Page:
Review procedure of the tendering proceedings before the public procurement supervisory tribunal

A review procedure of the tendering proceedings before the public procurement supervisory committee (tribunal) starts only at request of a company.

Certain formalities have to be respected, in order to avoid the rejection at the time of the review procedure.

Federal Cartel Office and Public Procurement Tribunals of the respective German Länder

 Public procurement tribunals both at a federal and provincial level are present on the German territory. The Federal Government is affiliated to the Cartel Office.

Summary Expiration of the Review Proceedings

 It is an „administrative instance“ that, with an administrative act, decides whether infringement from the applicant is present. This must be done from the start of the proceedings with an exchange of opinions of the parties and, if necessary, oral proceedings that are generally possible within one month.

In its decision, the Public Procurement Tribunal will take appropriate measures to eliminate an infringement and to prevent severe “injuries” to the company concerned. The review procedure can also be rejected or withdrawn.

The contracting authority receive the company´s application with the result that this former my not award the contract until the public procurement authority has decided on the application and the appeal period (to the competent higher regional court) of 2 weeks has expired.

If the contract has already been awarded, it shall not be cancelled. After the definitive awarding of the contract, the possibilities of legal protection for the tenderer end in the review procedure.

Duty of notification of the forthcoming contracting award

In order to allow a company to avail of legal protection, it is therefore imperative to inform about the proposed surcharge 14 days before the awarding of the contract.

Costs of the review procedure

 The fees of the Federal Procurement Chamber are between EUR 2500 and 25000. Please consider that attorney fees of the parties also have to be calculated.

Complaints and review proceedings in public procurement law

According to § 160 (1) GWB, the public procurement tribunal shall initiate review proceedings (Rüge) only upon application.

Paragraph § 160 (3) of the GWB specifies that an application becomes inadmissible if the applicant became aware of the violation of public procurement provisions during the awarding procedure, but did not complain to the contracting entity without undue delay. The application is also considered inadmissible if violations of public procurement provisions which become apparent from the tender notice are not notified to the contracting entity by the end of the period for the submission of a tender or application specified in the notice. If violation of public procurement is not notified to the contracting entity by the end of the period for the submission of a tender or application specified in the notice, the application is also inadmissible. After the expiration of 15 calendar days since receipt of notification from the contracting entity that is unwilling to redress the complaint, the application is unlawful.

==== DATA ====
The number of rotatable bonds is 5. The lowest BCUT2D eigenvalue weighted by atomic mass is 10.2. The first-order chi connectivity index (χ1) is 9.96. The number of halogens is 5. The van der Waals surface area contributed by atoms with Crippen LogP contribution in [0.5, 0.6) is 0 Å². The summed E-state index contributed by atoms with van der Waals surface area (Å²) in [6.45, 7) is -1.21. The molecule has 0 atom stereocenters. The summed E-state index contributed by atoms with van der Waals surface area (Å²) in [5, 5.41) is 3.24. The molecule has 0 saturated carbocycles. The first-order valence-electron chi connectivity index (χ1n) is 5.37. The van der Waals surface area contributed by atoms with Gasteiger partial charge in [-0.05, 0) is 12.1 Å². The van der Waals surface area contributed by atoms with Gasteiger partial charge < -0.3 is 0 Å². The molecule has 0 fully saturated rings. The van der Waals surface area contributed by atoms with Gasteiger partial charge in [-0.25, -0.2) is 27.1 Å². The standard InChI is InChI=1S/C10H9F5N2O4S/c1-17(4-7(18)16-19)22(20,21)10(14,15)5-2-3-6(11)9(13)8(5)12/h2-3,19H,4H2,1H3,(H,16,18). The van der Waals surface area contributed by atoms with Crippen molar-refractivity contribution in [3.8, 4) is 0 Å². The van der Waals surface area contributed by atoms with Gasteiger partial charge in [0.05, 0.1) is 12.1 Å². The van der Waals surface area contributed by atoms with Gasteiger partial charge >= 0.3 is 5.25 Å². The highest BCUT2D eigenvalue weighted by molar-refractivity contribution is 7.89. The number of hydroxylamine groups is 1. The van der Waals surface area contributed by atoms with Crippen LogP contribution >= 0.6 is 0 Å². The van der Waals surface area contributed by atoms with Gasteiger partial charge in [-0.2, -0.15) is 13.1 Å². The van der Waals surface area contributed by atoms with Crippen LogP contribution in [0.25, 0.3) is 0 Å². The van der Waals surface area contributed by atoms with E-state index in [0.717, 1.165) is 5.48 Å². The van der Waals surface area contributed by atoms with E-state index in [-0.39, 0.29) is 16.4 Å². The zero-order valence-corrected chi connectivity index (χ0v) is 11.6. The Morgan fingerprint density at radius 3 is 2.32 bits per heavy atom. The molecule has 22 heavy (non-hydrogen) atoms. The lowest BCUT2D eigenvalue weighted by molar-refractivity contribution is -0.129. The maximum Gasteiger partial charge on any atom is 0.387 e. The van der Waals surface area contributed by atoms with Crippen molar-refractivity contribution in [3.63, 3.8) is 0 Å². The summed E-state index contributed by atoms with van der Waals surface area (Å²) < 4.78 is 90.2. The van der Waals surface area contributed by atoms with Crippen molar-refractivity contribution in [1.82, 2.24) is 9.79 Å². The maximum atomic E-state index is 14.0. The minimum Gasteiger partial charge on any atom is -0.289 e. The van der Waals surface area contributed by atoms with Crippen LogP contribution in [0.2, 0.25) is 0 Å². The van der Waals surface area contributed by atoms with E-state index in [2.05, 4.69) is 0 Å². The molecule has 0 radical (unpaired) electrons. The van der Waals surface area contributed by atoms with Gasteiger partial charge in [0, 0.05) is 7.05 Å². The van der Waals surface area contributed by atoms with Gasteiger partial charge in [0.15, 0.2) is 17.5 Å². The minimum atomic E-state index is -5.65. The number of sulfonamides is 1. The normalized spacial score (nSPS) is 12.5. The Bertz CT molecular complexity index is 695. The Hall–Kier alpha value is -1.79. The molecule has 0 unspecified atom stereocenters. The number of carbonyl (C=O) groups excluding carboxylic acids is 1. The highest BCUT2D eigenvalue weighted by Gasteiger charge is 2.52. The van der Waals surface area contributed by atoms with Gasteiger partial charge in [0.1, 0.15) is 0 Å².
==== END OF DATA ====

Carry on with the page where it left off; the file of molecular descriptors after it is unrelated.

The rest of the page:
Immediacy of the review proceedings (10-Days Limit)

According to a number of procurement boards and senates, a review proceeding has to be raised within ten days. It has to be recognizable to the client by describing the alleged facts and remedial action.

For reason of evidence, the complaint not linked to a particular form shall be made per e-mail, fax or written letter.

Whether the immediacy of the complaint withstands the European provisions, is actually really controversial. The procurement tribunals are trying to leave this question mark open.

Public procurement procedures

Open procedure (EU-Procurement Law)/ public tendering (national award)           

We talk about open procedures (for national proceedings below the EU thresholds: public tendering) in the specific case of contracting authority publicly requesting an unlimited number of companies to submit their offers.

Restricted procedure (EU-Procurement Law/ restricted tendering (national award)

A procedure is considered restricted (Europe-wide) in case the contracting authority selects a limited number of companies on the basis of objective, transparent and non-discriminatory criteria (competitive bidding), before requesting a limited number of companies from the applicant group to tenders.

Negotiation procedure (EU-Law Granting) / direct award (national award)

The negotiation procedure (in the case of national procedures below the EU threshold: direct award), allows inter alia, negotiations on the terms of contract with the companies.

The negotiation procedure with competitive bidding has been subjected to more simplified admission requirements since the procurement law reform. It has to be taken into consideration in case of contracts for conceptual or innovative solutions, or in contracts that require prior negotiation on the basis of specific circumstances related to the nature, complexity or legal or financial framework and corresponding risks.

Competitive Dialog (EU-Procurement Law)

The competitive dialogue (only in the case of European procurement procedures), gives the contracting authority even more room for negotiation with tenderers.

Innovative Partnership (EU-Procurement Law)

In an innovative partnership (only in the case of European awarding proceedings), the contracting authorities negotiate initial and follow-up offers, subsequently to the competitive bidding, in several phases with the selected companies.